The girls in my classes can make anything they chose. It could be one of my quilts, their own design or a pattern they’ve purchased. This was the case with Eileen’s quilt.
In the beginning
A few years ago Eileen fell in love with a quilt that she’d seen at a quilt show and she asked me to help her make it in class. The quilt was ‘Chelsea’ by Sue Daley. The pattern was purchased and Eileen started making the quilt with 1930 reproduction prints with an antique-white background fabric.
Applique and dresden plates
The centre and second-border fabric pieces were traced, cut and basted over freezer paper before being appliqued. The pieces in the Dresden Plate border and final border were made using the English Paper Piecing (EPP) method of basting the fabric over the papers that were included in the pattern. These pieces were whip-stitched together then appliqued onto the background.
Finished quilt top
Month after month Eileen cut, basted and hand stitched her beautiful quilt. Gradually it came together and the quilt top was finished in September 2015. At this stage we discussed the quilting. We both agreed that after all the hand stitching it would be great if the quilt was hand quilted. As Eileen wasn’t in a position to quilt it at this time, we came to an agreement for me to baste, quilt and bind Eileen’s quilt for her.
It wasn’t until the the second week of October that I was able to get the quilt basted. At this stage I started thinking about the quilting design and decided to enhance the applique by stitching around each piece. This had the effect of making the applique pop. I also decided to keep the quilting simple and subtle.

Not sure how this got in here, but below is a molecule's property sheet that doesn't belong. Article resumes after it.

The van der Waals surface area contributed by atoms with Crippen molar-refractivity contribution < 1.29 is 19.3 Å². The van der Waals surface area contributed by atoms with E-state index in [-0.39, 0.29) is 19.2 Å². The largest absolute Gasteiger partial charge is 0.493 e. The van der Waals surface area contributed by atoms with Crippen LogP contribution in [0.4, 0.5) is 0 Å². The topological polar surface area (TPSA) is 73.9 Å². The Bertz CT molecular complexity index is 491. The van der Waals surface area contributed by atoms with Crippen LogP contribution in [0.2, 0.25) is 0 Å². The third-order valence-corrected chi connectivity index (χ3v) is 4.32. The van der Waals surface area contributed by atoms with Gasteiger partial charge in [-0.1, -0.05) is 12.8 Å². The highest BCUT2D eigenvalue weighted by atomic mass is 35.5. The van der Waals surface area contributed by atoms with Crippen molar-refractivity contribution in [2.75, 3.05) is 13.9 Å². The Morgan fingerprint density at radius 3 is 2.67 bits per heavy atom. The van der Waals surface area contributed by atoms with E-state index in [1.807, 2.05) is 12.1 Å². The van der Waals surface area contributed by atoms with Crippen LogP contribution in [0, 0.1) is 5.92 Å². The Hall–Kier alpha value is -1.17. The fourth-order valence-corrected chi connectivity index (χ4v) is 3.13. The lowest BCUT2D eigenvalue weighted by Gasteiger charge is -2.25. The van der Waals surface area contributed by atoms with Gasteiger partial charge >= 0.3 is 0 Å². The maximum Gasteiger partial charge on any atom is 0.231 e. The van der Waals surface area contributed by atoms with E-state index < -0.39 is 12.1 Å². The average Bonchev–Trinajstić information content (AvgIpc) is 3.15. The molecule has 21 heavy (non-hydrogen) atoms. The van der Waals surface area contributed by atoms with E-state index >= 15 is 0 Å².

Preparation for the quilting started with trepidation as I used a pencil to mark the half-inch cross-hatching, but I needn’t have worried because the lines worked perfectly.
The added bonus of quilting such large expanses of background meant there were very few seams to get in the way of the quilting. This made it a joy to quilt.
Once the quilting was finished I used a dinner plate as a template to mark the scallop edge. I then made a bias binding that I machine stitched around the scallops. It took a couple of blissful evenings of hand stitching the binding into position. As I stitched, the quilt was draping like silk in my lap. This exquisite softness is another reason to love hand quilting.
During last Saturday’s class Eileen came to collect her quilt. Unsurprisingly, it was an emotional moment for both of us when she saw her finished quilt.
This quilt came to life because of Eileen’s vision, skill and determination to see it though. Being able to help her through the process and then having the honour of quilting such a beautiful quilt is very special to me. This is the joy of what I do. It is indeed Patchwork Bliss.